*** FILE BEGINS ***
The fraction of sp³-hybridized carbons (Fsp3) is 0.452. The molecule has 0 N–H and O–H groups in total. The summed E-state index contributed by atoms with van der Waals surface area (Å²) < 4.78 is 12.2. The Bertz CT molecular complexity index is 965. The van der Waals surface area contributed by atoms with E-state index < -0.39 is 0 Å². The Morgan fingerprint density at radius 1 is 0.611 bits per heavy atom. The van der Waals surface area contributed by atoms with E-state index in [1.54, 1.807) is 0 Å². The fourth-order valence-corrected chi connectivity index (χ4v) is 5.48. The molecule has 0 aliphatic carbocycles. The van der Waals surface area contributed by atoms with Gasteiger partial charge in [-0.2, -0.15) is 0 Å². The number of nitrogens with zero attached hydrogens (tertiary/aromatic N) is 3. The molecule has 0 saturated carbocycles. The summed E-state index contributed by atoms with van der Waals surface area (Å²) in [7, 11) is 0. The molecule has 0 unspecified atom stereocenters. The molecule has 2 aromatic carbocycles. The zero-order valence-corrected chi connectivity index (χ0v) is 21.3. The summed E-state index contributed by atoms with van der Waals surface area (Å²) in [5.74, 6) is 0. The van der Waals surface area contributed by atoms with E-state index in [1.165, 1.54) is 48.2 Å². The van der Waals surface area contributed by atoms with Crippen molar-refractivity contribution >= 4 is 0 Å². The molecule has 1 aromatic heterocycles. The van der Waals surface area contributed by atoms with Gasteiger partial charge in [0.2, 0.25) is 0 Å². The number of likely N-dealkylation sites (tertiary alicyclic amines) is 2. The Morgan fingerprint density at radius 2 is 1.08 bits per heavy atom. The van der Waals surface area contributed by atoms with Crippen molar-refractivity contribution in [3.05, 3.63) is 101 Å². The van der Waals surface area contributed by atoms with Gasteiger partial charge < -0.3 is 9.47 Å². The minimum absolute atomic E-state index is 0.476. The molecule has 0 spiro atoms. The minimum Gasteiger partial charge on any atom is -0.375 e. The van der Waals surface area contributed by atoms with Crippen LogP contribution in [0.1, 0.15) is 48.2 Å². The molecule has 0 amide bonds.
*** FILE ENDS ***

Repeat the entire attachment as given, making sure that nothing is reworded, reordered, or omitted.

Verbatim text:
The fraction of sp³-hybridized carbons (Fsp3) is 0.452. The molecule has 0 N–H and O–H groups in total. The summed E-state index contributed by atoms with van der Waals surface area (Å²) < 4.78 is 12.2. The Bertz CT molecular complexity index is 965. The van der Waals surface area contributed by atoms with E-state index < -0.39 is 0 Å². The Morgan fingerprint density at radius 1 is 0.611 bits per heavy atom. The van der Waals surface area contributed by atoms with E-state index in [1.54, 1.807) is 0 Å². The fourth-order valence-corrected chi connectivity index (χ4v) is 5.48. The molecule has 0 aliphatic carbocycles. The van der Waals surface area contributed by atoms with Gasteiger partial charge in [-0.2, -0.15) is 0 Å². The number of nitrogens with zero attached hydrogens (tertiary/aromatic N) is 3. The molecule has 0 saturated carbocycles. The summed E-state index contributed by atoms with van der Waals surface area (Å²) in [7, 11) is 0. The molecule has 0 unspecified atom stereocenters. The molecule has 2 aromatic carbocycles. The zero-order valence-corrected chi connectivity index (χ0v) is 21.3. The summed E-state index contributed by atoms with van der Waals surface area (Å²) in [5.74, 6) is 0. The van der Waals surface area contributed by atoms with E-state index in [1.165, 1.54) is 48.2 Å². The van der Waals surface area contributed by atoms with Crippen molar-refractivity contribution >= 4 is 0 Å². The molecule has 1 aromatic heterocycles. The van der Waals surface area contributed by atoms with Gasteiger partial charge in [0.2, 0.25) is 0 Å². The number of likely N-dealkylation sites (tertiary alicyclic amines) is 2. The Morgan fingerprint density at radius 2 is 1.08 bits per heavy atom. The van der Waals surface area contributed by atoms with Crippen molar-refractivity contribution in [3.05, 3.63) is 101 Å². The van der Waals surface area contributed by atoms with Gasteiger partial charge < -0.3 is 9.47 Å². The minimum absolute atomic E-state index is 0.476. The molecule has 0 spiro atoms. The minimum Gasteiger partial charge on any atom is -0.375 e. The van der Waals surface area contributed by atoms with Crippen LogP contribution in [0.1, 0.15) is 48.2 Å². The molecule has 0 amide bonds.